The plan is the process, the process is the plan

A mossy glade in February, with Mountain Beaver-pruned Rhododendron in the foreground and some spontaneous sword fern deaths just beyond

I can’t draw.  It isn’t that I am not ‘artistic;’ my home is full of paintings, sculpture, and furniture I have made.  More precisely, I can’t draw a plan for my ‘garden.’  And that isn’t to say I couldn’t draw a garden plan–I have done that numerous times, sketches or graph-paper plans, or both, sometimes even successfully depending on who is caring for the actual plantings.  (I’m looking at you, Dad.  It’s called water.  Use some, it really helps.)

What I mean is, as I plant into my clearing and the woods immediately surrounding it, a plan is worthless.  Things change too quickly.  Plants that have thrived for a year or more spontaneously die–perhaps it is some sort of horticultural Seppuku, maybe my soil is haunted;  more likely, there are toxins in the anemic and clayey glacial till, and/or my nemeses the Mountain Beavers are gnawing on the roots from beneath.  Beyond Sudden Plant Mortality Syndrome, there is the irksome DISAPPEARANCE of plants: again, there the plant is, just plant-ing, and then it is gone.  This certainly is the work of the Mountain Beavers, whose habits are unpredictable and inexplicable…look at my good friend, Triple-trunked Mountain Hemlock, attractively stunt-y and twisted for months.  Then one morning it is Single-trunked Mountain Hemlock, and the branches on the remaining trunk start two and a half feet off the ground.  Grrrr.  Mountain Beavers are like Woodland Anarchists–they know something is expensive, so they wreck it.  Then they disappear into their underground lairs to eat their own feces and accumulate giant fleas, all the while plotting their nefarious return to my sunlit surface world.

The main reason I don’t have a “plan” is that so much just depends on the look and the feel

One of my ‘models.’ Who is a sexy clearing? You are! Give me that look! YES!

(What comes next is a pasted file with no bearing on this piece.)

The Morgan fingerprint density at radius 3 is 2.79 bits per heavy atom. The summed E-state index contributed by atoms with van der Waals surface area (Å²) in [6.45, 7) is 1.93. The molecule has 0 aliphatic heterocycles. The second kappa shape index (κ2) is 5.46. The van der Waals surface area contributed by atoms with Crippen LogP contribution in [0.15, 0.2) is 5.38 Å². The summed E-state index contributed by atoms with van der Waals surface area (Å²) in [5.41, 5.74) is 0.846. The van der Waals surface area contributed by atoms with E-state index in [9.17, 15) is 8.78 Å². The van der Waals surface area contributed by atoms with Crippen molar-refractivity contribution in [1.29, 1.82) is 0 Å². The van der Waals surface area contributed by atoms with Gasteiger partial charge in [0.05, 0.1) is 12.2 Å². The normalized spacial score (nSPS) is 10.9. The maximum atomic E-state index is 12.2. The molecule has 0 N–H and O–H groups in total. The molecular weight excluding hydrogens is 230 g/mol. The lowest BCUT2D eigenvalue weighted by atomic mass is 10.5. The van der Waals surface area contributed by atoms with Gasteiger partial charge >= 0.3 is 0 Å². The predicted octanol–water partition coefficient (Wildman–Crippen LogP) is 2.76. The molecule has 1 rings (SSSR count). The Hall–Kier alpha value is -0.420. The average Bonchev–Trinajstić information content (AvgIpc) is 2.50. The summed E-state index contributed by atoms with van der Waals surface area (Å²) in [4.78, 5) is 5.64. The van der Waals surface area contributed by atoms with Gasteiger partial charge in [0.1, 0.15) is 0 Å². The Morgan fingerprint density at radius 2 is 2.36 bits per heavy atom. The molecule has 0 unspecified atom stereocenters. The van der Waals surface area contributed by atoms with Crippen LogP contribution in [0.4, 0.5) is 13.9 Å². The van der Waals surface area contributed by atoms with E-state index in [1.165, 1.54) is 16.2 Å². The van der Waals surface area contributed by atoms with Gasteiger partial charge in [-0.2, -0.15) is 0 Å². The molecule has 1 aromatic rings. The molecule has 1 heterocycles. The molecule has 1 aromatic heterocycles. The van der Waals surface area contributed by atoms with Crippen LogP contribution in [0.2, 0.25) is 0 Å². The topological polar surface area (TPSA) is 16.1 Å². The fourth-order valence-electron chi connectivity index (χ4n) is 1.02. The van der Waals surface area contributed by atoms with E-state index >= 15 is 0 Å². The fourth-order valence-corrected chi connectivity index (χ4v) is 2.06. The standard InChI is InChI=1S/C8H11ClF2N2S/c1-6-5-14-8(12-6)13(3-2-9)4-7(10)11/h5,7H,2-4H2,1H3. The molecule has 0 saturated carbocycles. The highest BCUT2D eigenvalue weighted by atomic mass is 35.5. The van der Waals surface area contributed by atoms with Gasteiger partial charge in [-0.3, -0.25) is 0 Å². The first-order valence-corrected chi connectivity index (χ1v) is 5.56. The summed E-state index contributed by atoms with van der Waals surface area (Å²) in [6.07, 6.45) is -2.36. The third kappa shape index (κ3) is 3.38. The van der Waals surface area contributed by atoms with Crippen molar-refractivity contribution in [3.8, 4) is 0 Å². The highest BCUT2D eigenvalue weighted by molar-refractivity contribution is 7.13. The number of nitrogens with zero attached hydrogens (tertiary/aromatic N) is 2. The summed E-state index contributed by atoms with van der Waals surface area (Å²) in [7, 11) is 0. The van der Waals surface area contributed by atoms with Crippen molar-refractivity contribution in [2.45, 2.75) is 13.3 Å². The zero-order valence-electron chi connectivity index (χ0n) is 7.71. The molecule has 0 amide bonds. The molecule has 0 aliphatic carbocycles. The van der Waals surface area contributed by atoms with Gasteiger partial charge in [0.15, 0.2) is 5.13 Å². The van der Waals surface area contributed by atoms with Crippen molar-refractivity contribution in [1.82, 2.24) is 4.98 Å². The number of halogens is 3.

of the plantings as I try to accommodate Nature’s constant changes.  Like any gardener I am always considering my handiwork, observing it from this angle or that elevation.  What ‘works?’ What doesn’t?  I need to imagine and foretell what a forest would do (besides eat my plants or kill them), and how to get this scalene triangle to interlock with that.  I am patterning my clearing after essentially two fairly different kind of forest environments–the sea level and the mountain, as I am halfway between the two.  As time passes I learn more about how my woodland clearing works–or doesn’t–and when I learn something new I need to veer in that direction, when change occurs I need to adapt, and quickly.  Were my clearing surrounded by an attractive fence instead of threatening-looking  100-foot tall trees, I might be more methodical, I might spend less time trying to turn brodies in a battleship.  I am designing a garden, but I am designing it inside of a forest– I am freezing a river in summer, I am putting a tattoo on the wind.

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2 Responses to The plan is the process, the process is the plan

  1. rainyleaf says:

    Don’t you love a good challenge? Life would be so boring without them! I really like your moss garden and wish people around here would give up on all the lawns. And of course you are capable of freezing a river and tattooing the wind, you just need magic!

  2. calvincaley says:

    Elaine, you are always so generous and gracious in your comments. I wish I could be as generous and gracious in my visits to my own site! I am happy you like the moss, it is literally coming together. I’ll be writing soon about the year-to-year progress of these organisms, which fascinate (obsess?) me more and more. I don’t miss lawn at all, and I agree: people need to break up with them. They don’t really USE them the way they think they do anyway; most often it seems, they are merely a wide buffer from the street that says, Look how much money I have to pay for gardeing services!

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